Rats.
The stress-inducing tests included being held overnight in a cage filled with wet sawdust, in one case, and in another, being forced to swim. Photo by AP
Text size

On this day in 1349, riots in the German city of Mainz took the lives of some 6,000 Jews. Europe was then in the throes of the Black Death, one of its most devastating outbreaks of bubonic plague, which between 1348 and 1350 killed between and one-third and two-thirds of the continent’s population. Today, it’s known that the disease originated in China and was brought west via traders to Europe, where it was spread by rats and fleas. But at the time, human scapegoats were sought out and blame often fell on Jews, who in some cases had lower incidence of the disease because they lived in closed communities. Beginning in 1348, Jewish communities in Toulon, Barcelona and Brussels were among hundreds attacked and in some cases destroyed. Matters weren’t helped when Charles I, the Holy Roman Emperor, ruled that the property of any Jews killed in such rioting was up for grabs.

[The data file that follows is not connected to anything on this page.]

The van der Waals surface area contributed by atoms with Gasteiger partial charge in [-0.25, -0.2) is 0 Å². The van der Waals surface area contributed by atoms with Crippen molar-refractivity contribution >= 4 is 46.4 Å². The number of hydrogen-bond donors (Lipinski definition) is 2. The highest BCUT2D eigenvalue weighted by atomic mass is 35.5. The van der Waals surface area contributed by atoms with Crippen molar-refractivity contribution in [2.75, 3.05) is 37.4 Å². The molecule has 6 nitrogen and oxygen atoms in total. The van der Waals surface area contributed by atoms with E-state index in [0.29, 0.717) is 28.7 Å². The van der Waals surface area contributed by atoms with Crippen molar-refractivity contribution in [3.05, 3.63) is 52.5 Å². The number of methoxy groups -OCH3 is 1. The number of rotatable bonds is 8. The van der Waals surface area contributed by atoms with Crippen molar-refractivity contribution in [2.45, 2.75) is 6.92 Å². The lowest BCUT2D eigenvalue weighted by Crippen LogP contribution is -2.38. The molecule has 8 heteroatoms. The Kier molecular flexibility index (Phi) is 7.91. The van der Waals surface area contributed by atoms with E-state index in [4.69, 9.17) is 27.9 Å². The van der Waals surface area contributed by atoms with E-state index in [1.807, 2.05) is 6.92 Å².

When Christian rioters in Mainz, which had the largest Jewish population in Europe, attacked, the Jews put up resistance, killing some 200 of their attackers. When the inevitable counter-attack of the enraged mob took place, on August 24, many of them decided they would take their own lives rather than be murdered and set their homes on fire. Altogether, some 6,000 Jews burned to death that day.